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PEGIDA Protesters Defy Ban, Clash with Police in Calais

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Anti-migrant protesters in the French port city of Calais Saturday clashed with police as they defied a ban and rallied in support of a Europe-wide initiative by the Islamophobic Pegida movement.

Around 150 protesters gathered in central Calais carrying signs such as “This is our home,” waving the French flag and singing the French national anthem, an AFP correspondent at the scene reported.

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Police issued warnings for the demonstration to disperse and then fired tear gas to break it up, arresting around 10 people, the correspondent said.

Calais has become a hotspot of Europe’s refugee crisis. Around 3,700 migrants are living in a camp on the outskirts of the city, nicknamed the “Jungle”, hoping to smuggle themselves across the Channel to Britain on lorries or trains.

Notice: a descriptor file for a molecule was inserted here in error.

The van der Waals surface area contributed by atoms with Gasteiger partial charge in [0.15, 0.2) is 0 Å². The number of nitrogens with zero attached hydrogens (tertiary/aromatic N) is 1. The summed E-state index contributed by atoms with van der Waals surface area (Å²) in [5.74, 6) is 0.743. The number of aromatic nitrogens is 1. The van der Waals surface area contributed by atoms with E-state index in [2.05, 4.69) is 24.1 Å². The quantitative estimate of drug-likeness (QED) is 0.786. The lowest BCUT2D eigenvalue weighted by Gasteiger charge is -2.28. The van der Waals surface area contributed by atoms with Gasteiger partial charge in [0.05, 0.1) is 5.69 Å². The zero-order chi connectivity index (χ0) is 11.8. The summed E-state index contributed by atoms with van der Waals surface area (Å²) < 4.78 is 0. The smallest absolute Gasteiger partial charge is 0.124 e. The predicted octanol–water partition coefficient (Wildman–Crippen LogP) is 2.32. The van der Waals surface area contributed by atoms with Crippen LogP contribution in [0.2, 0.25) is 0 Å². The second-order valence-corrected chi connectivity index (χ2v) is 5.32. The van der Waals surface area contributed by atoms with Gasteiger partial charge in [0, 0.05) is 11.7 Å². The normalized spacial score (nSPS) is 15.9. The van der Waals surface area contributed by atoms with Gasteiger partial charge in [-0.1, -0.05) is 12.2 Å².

Anti-Islamic group Pegida, which began as a movement in Germany in mid-2014 and has since spread to France and other European countries, has called on members and sympathisers across Europe to join marches on Saturday.

Ahead of the protest, Interior Minister Bernard Cazeneuve on Wednesday called on authorities in Calais to prevent all demonstrations “regardless of the organisers”.

He said the ban particularly covered “all these groups that create tensions, division and violence” and would last as long as necessary.

Pegida, an acronym for “Patriotic Europeans Against the Islamisation of the Occident,” has said it expects demonstrations to take place in 14 European countries.

Also on Saturday, in a relatively rare attempt to reach England by sea, four migrants were rescued from their sinking boat in the Channel thanks to a fifth migrant who made it to shore and alerted rescuers.


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